5. WHERE'S WILLIE? Willie Cauley-Stein has been at times this season the most important player on UK's team. Not the best, but the most important. Through ten games, he was matching Anthony Davis' shot-blocking pace. But over the past several games, he's been supplanted by Johnson and, in general, appeared to be in a kind of funk. He's scored only three points in three games and played only nine minutes against Texas A&M. As a second-year player, one would expect that Cauley-Stein would snap out of it soon. He's one of UK's more likable players and there's no question he's a smart kid. If he's concerned, Calipari didn't express it after the Texas A&M win. "I don't know what's wrong with Willie but he'll be fine," Calipari said. ". . . You know, he wants to do well. He was doing really well, and he backed up a little bit. It's like a slippery slope. When you back up, you don't keep bringing it. All of a sudden you go that other way. This sport is mental as much as anything else." 6. DEFENSE CLAMPED DOWN IN SECOND HALF. The Wildcats held Texas A&M to 32 percent second-half shooting, and some of those baskets came during garbage time. They allowed the Aggies to attempt only four three-pointers in the second half. And Texas A&M had only 10 rebounds in the half, five on each end. Because of its defensive lapses, this team perhaps doesn't get the credit it should for its periods of defensive dominance. The Wildcats are capable of being one of the nation's best shut-down defensive teams. But they have periods where they give up easy drives to the basket or open jump shots that drive their coach to distraction. Calipari, after the game, used the word "upside" a couple of times. "We're okay defensively," Calipari said. "If you look at our numbers, across the nation, where we are, it's high. But I'm telling you, if you look at the upside of where we should be, where we could be, where we need to be, we're not there. We're just not."
7. JULIUS RANDLE'S PASSING. Randle notched his 11th double-double of the season with 13 points and 11 rebounds but he pleased Calipari most with his passing. Randle has begun to break his tendency of holding the ball too long in the post. He had three assists but only one turnover in the game. "He had 13 points, maybe could've had three or four more, but you'd have had five more turnovers," Calipari said. ". . . The M.O. is the minute he gets it, everybody runs to the lane. So now when he passes it, you can either shoot it or post it to him when he kicks it out and slides to the low post or drive it in or swing the ball and we can play. He wants to do well. There is no question. I mean, he rebounded the crap out of the ball today."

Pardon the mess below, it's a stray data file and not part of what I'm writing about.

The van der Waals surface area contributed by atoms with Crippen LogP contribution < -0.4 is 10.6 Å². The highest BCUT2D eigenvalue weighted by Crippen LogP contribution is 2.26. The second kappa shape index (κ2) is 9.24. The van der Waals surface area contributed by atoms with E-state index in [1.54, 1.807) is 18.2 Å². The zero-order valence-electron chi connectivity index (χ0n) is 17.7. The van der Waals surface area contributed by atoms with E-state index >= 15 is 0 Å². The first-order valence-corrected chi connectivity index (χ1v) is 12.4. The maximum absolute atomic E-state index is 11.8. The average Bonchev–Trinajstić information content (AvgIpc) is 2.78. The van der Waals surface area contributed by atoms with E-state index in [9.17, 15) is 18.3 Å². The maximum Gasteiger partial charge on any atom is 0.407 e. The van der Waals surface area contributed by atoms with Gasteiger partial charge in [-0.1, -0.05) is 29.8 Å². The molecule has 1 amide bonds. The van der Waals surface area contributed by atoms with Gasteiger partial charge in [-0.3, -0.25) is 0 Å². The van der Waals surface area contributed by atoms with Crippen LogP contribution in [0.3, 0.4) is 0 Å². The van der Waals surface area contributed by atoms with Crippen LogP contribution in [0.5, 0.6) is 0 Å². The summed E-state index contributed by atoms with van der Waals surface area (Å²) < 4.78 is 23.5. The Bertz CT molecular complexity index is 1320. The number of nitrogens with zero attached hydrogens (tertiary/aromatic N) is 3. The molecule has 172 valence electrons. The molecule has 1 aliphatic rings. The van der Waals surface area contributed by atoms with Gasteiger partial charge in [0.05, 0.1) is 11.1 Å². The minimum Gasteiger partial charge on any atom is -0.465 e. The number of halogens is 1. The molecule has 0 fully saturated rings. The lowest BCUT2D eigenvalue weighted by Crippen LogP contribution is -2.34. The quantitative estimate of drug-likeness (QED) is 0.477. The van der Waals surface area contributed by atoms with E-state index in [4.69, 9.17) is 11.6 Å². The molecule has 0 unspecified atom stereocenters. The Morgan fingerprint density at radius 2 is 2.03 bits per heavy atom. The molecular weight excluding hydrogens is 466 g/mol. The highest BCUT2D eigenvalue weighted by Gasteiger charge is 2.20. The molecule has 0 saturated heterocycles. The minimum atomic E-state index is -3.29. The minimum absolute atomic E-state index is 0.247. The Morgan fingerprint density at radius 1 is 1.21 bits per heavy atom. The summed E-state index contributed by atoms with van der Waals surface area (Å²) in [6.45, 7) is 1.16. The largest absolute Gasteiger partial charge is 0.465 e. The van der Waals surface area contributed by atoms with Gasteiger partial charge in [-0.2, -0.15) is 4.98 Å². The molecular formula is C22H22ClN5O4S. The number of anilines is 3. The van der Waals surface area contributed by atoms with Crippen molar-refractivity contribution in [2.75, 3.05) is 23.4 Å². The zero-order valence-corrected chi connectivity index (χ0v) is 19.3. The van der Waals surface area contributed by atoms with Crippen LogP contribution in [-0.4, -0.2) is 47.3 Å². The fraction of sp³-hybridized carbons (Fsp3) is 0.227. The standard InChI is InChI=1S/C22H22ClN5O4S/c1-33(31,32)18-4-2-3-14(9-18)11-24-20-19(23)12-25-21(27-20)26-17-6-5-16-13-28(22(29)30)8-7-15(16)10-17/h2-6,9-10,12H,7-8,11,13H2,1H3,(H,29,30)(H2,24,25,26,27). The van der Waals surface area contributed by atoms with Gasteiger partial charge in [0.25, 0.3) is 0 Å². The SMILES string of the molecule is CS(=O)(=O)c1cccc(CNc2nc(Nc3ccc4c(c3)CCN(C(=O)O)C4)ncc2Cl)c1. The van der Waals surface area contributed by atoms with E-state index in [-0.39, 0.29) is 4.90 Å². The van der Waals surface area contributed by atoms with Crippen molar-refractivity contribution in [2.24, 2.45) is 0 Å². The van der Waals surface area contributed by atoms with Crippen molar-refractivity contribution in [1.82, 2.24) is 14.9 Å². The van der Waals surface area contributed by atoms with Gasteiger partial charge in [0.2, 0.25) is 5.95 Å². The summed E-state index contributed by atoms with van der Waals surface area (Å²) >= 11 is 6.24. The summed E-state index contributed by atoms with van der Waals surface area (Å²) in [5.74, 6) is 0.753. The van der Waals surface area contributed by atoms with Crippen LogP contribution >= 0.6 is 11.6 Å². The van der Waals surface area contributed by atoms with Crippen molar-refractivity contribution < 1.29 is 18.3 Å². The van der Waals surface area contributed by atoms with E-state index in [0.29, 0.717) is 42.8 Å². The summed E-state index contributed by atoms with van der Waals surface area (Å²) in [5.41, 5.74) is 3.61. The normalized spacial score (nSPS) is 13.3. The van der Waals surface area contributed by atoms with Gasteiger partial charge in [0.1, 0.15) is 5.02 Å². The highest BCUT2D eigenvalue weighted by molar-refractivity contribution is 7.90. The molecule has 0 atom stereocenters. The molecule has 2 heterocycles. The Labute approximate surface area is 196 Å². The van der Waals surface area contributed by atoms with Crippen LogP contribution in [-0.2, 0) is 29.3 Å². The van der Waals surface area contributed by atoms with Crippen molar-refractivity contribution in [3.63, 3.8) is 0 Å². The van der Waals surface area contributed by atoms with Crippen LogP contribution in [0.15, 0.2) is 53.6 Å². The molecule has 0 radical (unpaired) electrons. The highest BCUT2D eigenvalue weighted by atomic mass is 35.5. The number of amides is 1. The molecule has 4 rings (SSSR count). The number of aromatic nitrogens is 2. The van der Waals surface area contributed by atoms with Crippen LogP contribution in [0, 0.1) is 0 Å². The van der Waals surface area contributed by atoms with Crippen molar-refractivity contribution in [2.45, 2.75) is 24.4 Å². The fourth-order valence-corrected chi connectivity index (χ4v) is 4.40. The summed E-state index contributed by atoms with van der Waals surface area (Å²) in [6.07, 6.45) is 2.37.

8. GOOD START, BAD START. Unlike in past games, the Wildcats got off to a quick start. They made three out of their first four three-point attempts and led 11-5. Unfortunately, as often happens with college teams, early threes mean just one thing — you're going to see more threes. UK shot 15 three-pointers in the first half, which is just what Texas A&M wanted. Kennedy said he was fine with that, but that UK eventually went where Calipari wanted it to go — to the rim. When asked how many threes he wanted to see the Wildcats shoot, Kennedy said, "A lot. You know, we wanted them – and they came out and made a few threes early. You have got to be able to try to protect the paint," he said. "The Harrison twins, I've watched them for years in Texas get to the free-throw line and (James) Young. I mean, everybody they have on the floor can drive the ball and put pressure at the basket. So we wanted to pack the paint and keep it tight and hope they miss shots. I thought that worked for a while but they just wore us down by continually driving the ball and getting to the free throw line. They shot 27 free throws, you know, they did a good job of attacking the basket, when the missed somebody tipped it in. You get 12 offensive rebounds, they score on them, I don't know how many points off of it. But they physically wore us down."
9. ANDREW HARRISON KEEPS COMING. Calipari singled Harrison out for outstanding point guard play in the first half — eight points, six rebounds, three assists with just two turnovers in 19 minutes played. He didn't quite keep up that pace in the second half, but his coach likes where his game is headed. "He played a great first half. He was good in the second half, but he wasn't as good as he was in the first half," Calipari said. "I thought he did some good stuff. The thing I'm looking for is more energy, more juice. I don't want anybody to watch him play and say where's his energy? It should never happen, never, not once. So that is all we're working on. But it's not just him. It's all these guys. More spirit defensively." UK returns to action Saturday afternoon at 1:30 against Georgia in Rupp Arena.
BONUS THOUGHT: I'm all for innovation, but whoever at ESPN thought of the baseline split-screen featuring commentary from Jimmy Dykes while crouching in the end zone holding a microphone -- don't ever do that again.